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Christine Jorgensen: A Personal Autobiography.

Christine Jorgensen: A Personal Autobiography * Introduction by Susan Stryker * Cleis Press * $14.95

Before hormone replacement therapy, the Internet, and the Jerry Springer Show, there was Christine Jorgensen, transsexual superstar.

"I looked into a sea of faces ... then heard a roar of voices shouting my name," she wrote in her best-selling 1967 memoir, describing her return to the United States from Denmark after her gender reassignment surgery. "I thought for a moment that I had entered Dante's inferno, as flashbulbs exploded from all directions and newsreel cameras whirred."

Jorgensen wasn't the first person to seek gender reassignment when she went under the knife in 1952, but for millions of newspaper readers, she might as well have been. Her transformation made international headlines, and for decades she was the best-known transgendered person in the world.

Long out of print, Christine Jorgensen: A Personal Autobiography has remained a vital, if hard to find, resource for those questioning their gender. The book has recently been rereleased by Cleis Press, complete with previously unpublished photos and a new introduction by historian Susan Stryker. It's just one of a growing number of testaments from people who have not just ventured the journey between genders but have also lived to tell about it.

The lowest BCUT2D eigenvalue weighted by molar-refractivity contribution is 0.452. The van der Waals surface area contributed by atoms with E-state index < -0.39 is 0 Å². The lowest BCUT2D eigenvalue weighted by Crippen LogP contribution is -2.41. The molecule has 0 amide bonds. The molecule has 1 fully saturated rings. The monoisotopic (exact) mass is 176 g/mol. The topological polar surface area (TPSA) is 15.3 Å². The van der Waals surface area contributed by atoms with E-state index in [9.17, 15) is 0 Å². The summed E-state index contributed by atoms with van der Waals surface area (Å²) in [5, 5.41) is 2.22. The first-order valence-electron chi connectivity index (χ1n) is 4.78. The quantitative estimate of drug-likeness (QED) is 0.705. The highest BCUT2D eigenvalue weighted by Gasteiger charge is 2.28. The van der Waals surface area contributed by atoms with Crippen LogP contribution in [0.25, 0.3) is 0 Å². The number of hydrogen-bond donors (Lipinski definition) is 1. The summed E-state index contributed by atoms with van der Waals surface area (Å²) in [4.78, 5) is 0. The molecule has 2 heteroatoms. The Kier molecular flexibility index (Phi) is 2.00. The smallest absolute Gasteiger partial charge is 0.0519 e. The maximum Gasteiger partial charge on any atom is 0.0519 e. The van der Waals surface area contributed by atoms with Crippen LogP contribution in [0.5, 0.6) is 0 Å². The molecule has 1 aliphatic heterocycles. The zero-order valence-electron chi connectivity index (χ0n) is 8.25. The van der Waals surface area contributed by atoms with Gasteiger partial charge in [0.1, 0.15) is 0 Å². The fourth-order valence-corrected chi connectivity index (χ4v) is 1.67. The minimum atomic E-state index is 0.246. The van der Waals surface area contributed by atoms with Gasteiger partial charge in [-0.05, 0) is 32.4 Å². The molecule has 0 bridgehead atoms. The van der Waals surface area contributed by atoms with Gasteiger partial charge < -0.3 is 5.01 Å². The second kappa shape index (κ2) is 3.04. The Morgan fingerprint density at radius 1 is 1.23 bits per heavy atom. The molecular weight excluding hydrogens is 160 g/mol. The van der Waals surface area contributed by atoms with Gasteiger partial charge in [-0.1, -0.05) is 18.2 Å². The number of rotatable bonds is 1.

Even as transgender narratives multiply, Jorgensen's story still compels. As a boy Jorgensen struggled with feelings of wrong, less he could barely acknowledge, let alone identify. The doctors he visited were baffled, so he experimented with self-administered estrogen and eventually went overseas in search of a new identity.

Ironically, Jorgensen never really lived as an ordinary woman. Shortly after her initial surgery the media learned of her existence--tipped off, some said, by Jorgensen herself--and she was famous from then on as the woman who was once a man. She capitalized on this dual identity in a long-running nightclub act, traveling the world and meeting Judy Garland, Truman Capote, and other celebrities. As Stryker notes, "parts of her story seem little more than lists of which famous and important people she lunched with during any given week ... and which tasteful ensembles she wore while doing so."
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Title Annotation:Review
Publication:The Advocate (The national gay & lesbian newsmagazine)
Article Type:Book Review
Date:Mar 27, 2001
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